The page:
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Monday, November 2, 2015

Comic Review: Dark Horse Presents #15

review, comics, Dark Horse Presents #15
Writer: Carla Speed McNeil, Alex de Campi, Brendan McCarthy, Shawn Aldridge, Steve Horton, David Chelsea
Artist: Carla Speed McNeil, Brendan McCarthy, David Chelsea, Jerry Ordway, Julius Gopez, Chris Marrinan
Cover Artist: Carla Speed McNeil
Genre: Short Stories / Anthologies
Publication Date: October 21, 2015
Format: FC, 48 pages; Ongoing
Price: $4.99
UPC:7 61568 24116 7 01511

Eisner, Harvey, and Stumptown award winner!

Carla Speed McNeil’s Finder returns to Dark Horse Presents with a new serial entitled “Torch.” Shawn Aldridge and Julius Gopez weave a terminal tale of superheroism in Last Act. Steve Horton and Chris Marrinan’s Mike Fortune delivers adventure, and David Chelsea brings us a Snow Angel Halloween!

Plus, new chapters of Alex de Campi and Jerry Ordway’s Semiautomagic and Brendan McCarthy’s Dream Gang!

“By providing creators with a forum for creative expression for almost 30 years, Dark Horse Presents ensures that while the comics anthology may never be as prevalent as it once was, it will always have a place in the medium.”—Kabooooom

I’ll admit that I leapt at this title because I have an unapologetic, selfish need to read Finder as fast as possible, but this title has been the gift that keeps on giving. I felt myself drawn into all of the titles, and I’m definitely going to keep reading the ones I’m not familiar with. 
Finder, image, comics, Dark Horse

Finder – This story opens with the Preceptor’s appearance at the library to read what’s presented to him: a single piece of paper in a briefcase. Like so many parts of Finder, not only do moments like this make me wonder about the world Carla Speed McNeil’s creating, but also makes me think about the nature of knowledge and story, itself. On the whole, I probably actually wouldn’t want to live in her world because my luck I’d be smacked with something horrible pretty fast, but part of me really, really wants to try, anyway, because if I got smacked with something horrible it would probably be equally beautiful and compelling. The Preceptor’s conundrum is palpable – you can feel his confusion and desperation, and the way his perceived shortcomings are played off makes this piece more compelling.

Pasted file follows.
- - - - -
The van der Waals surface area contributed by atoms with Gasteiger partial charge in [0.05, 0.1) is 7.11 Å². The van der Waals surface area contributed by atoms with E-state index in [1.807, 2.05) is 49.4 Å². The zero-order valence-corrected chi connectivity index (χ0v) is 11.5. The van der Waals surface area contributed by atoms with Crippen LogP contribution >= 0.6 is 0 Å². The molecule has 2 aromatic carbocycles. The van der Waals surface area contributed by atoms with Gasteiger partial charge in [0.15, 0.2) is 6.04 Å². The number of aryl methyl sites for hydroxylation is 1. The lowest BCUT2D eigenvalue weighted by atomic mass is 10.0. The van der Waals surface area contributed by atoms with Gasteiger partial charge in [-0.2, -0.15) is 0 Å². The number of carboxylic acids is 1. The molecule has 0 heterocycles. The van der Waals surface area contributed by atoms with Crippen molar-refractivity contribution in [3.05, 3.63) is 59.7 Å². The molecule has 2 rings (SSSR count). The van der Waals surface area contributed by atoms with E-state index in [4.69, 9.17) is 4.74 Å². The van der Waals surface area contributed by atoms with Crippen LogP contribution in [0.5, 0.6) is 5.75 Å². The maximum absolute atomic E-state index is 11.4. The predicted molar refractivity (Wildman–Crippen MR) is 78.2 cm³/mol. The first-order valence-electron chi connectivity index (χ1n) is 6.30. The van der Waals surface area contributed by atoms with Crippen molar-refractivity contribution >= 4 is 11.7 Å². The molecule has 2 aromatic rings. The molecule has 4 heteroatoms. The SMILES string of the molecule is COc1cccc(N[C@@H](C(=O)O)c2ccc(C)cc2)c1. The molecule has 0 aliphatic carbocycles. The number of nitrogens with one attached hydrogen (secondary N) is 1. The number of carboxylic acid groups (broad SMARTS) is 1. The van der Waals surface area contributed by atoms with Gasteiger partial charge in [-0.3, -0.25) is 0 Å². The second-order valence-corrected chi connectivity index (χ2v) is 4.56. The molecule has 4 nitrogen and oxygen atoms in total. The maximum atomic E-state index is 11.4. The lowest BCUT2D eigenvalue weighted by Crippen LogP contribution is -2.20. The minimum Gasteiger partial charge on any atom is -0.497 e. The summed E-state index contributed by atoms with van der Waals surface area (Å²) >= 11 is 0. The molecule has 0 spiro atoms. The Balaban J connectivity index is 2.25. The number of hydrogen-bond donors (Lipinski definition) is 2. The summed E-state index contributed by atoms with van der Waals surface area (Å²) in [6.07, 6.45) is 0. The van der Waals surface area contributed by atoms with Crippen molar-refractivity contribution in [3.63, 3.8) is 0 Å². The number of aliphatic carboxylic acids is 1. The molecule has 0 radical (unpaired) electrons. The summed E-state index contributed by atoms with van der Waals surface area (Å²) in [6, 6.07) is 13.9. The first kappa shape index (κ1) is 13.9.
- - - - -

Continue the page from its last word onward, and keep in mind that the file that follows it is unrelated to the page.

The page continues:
Mike Fortune, comics, Dark Horse Comics, image
Mike Fortune - When you open with a character on a therapy couch saying how his killing Hitler screwed everything up, I’m going to pay attention. A flashback explaining how Mike Fortune went into hiding afterwards but learned to fight magic with weapons is concise, tells what we need to know, and epic. I want to use this as an example on how to flashback, truly. That coupled with more monster fighting, and this is just a great, eye-catching, fun read, as well as an example of how much can be done in a few pages.

Peacekeeper, comic, Dark Horse, image